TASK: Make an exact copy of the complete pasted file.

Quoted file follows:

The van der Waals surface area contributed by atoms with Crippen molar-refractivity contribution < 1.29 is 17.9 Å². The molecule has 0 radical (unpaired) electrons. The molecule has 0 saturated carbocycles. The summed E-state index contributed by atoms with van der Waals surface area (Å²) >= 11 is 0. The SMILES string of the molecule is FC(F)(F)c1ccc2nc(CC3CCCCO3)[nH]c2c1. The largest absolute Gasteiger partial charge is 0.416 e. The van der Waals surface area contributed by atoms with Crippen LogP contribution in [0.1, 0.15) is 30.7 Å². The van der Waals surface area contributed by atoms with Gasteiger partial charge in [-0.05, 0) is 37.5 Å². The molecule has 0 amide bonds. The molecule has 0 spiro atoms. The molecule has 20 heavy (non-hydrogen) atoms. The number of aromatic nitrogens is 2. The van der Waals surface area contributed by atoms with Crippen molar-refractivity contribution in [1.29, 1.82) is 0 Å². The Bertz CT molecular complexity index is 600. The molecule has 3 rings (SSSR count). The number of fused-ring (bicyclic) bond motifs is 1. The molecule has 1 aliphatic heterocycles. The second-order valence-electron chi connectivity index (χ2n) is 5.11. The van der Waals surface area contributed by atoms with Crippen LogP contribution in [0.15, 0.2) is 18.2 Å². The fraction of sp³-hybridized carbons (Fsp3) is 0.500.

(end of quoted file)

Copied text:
The van der Waals surface area contributed by atoms with Crippen molar-refractivity contribution < 1.29 is 17.9 Å². The molecule has 0 radical (unpaired) electrons. The molecule has 0 saturated carbocycles. The summed E-state index contributed by atoms with van der Waals surface area (Å²) >= 11 is 0. The SMILES string of the molecule is FC(F)(F)c1ccc2nc(CC3CCCCO3)[nH]c2c1. The largest absolute Gasteiger partial charge is 0.416 e. The van der Waals surface area contributed by atoms with Crippen LogP contribution in [0.1, 0.15) is 30.7 Å². The van der Waals surface area contributed by atoms with Gasteiger partial charge in [-0.05, 0) is 37.5 Å². The molecule has 0 amide bonds. The molecule has 0 spiro atoms. The molecule has 20 heavy (non-hydrogen) atoms. The number of aromatic nitrogens is 2. The van der Waals surface area contributed by atoms with Crippen molar-refractivity contribution in [1.29, 1.82) is 0 Å². The Bertz CT molecular complexity index is 600. The molecule has 3 rings (SSSR count). The number of fused-ring (bicyclic) bond motifs is 1. The molecule has 1 aliphatic heterocycles. The second-order valence-electron chi connectivity index (χ2n) is 5.11. The van der Waals surface area contributed by atoms with Crippen LogP contribution in [0.15, 0.2) is 18.2 Å². The fraction of sp³-hybridized carbons (Fsp3) is 0.500.